State workers have been out inspecting pet food stores to ensure that Fido gets the same consumer protections as his masters.
The Department of Weights and Measures regularly goes to grocery stores and other retailers to ensure that customers get what they expect. But the agency's Shawn Marquez said the work does not stop there.
"The pet food stores are nothing more than the grocery stores for animals," Marquez said. "And if anyone has a dog or a cat, there's no one who gets to escape not going to one of these places."
The inspectors found that the prices showing up at register scanners were different at nearly half of the 22 pet food stores chosen at random, though he said the error more often than not benefitted the consumer. They also found situations where bags of dog and cat food, even from national companies, did not weigh what was advertised on the front. But Marquez said there may be a legitimate explanation.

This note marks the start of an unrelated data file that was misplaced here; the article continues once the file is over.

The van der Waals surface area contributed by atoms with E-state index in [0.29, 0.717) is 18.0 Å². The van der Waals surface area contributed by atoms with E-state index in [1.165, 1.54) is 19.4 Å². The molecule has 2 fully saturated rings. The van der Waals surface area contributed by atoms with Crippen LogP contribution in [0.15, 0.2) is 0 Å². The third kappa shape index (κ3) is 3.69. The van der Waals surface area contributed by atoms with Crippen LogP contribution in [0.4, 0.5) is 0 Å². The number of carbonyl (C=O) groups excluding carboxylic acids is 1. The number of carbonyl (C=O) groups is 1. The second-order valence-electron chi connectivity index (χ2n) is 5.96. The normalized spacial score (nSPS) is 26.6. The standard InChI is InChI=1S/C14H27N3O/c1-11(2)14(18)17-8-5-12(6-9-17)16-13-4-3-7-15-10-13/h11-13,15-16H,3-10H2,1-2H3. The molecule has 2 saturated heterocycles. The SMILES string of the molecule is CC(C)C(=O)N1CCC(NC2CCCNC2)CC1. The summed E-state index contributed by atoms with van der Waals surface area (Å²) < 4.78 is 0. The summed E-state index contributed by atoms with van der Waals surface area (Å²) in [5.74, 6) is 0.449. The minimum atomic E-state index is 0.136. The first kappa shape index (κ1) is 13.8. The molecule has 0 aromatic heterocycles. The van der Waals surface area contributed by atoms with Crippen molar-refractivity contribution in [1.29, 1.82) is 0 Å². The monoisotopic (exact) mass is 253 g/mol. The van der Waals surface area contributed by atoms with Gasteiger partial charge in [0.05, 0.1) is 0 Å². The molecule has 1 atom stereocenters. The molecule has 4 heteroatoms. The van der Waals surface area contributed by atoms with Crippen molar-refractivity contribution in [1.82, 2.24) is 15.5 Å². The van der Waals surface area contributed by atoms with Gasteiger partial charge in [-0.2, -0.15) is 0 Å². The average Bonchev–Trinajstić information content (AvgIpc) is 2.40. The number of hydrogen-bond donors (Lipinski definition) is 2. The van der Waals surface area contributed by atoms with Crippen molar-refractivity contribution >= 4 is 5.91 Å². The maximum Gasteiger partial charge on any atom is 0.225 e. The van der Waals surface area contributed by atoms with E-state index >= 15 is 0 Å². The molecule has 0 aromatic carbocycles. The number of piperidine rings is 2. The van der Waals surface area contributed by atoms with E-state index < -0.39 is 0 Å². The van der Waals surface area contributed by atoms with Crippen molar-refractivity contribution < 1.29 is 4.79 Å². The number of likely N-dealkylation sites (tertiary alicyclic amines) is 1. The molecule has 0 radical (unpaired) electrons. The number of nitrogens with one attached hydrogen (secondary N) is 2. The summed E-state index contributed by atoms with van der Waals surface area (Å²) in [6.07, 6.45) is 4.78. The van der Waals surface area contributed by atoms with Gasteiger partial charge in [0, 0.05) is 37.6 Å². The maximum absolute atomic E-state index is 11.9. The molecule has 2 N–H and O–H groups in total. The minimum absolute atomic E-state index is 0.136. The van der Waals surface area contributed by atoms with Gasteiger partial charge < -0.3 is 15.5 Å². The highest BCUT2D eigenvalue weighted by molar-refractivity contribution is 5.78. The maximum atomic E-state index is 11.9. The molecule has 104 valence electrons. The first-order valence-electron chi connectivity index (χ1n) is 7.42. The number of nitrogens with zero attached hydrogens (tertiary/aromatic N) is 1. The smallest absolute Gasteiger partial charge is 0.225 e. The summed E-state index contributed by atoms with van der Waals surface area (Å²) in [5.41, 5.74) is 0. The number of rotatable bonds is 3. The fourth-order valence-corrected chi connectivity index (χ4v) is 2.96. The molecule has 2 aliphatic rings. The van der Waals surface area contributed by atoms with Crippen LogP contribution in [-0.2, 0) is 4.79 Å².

"It has a tendency, because of what it's made of, to lose moisture," Marquez said. "And it tends to lose weight. So the older the product is, chances are that it may have lost some moisture."
But whatever the reason, Marquez said if a bag is short-weighted, it cannot be sold.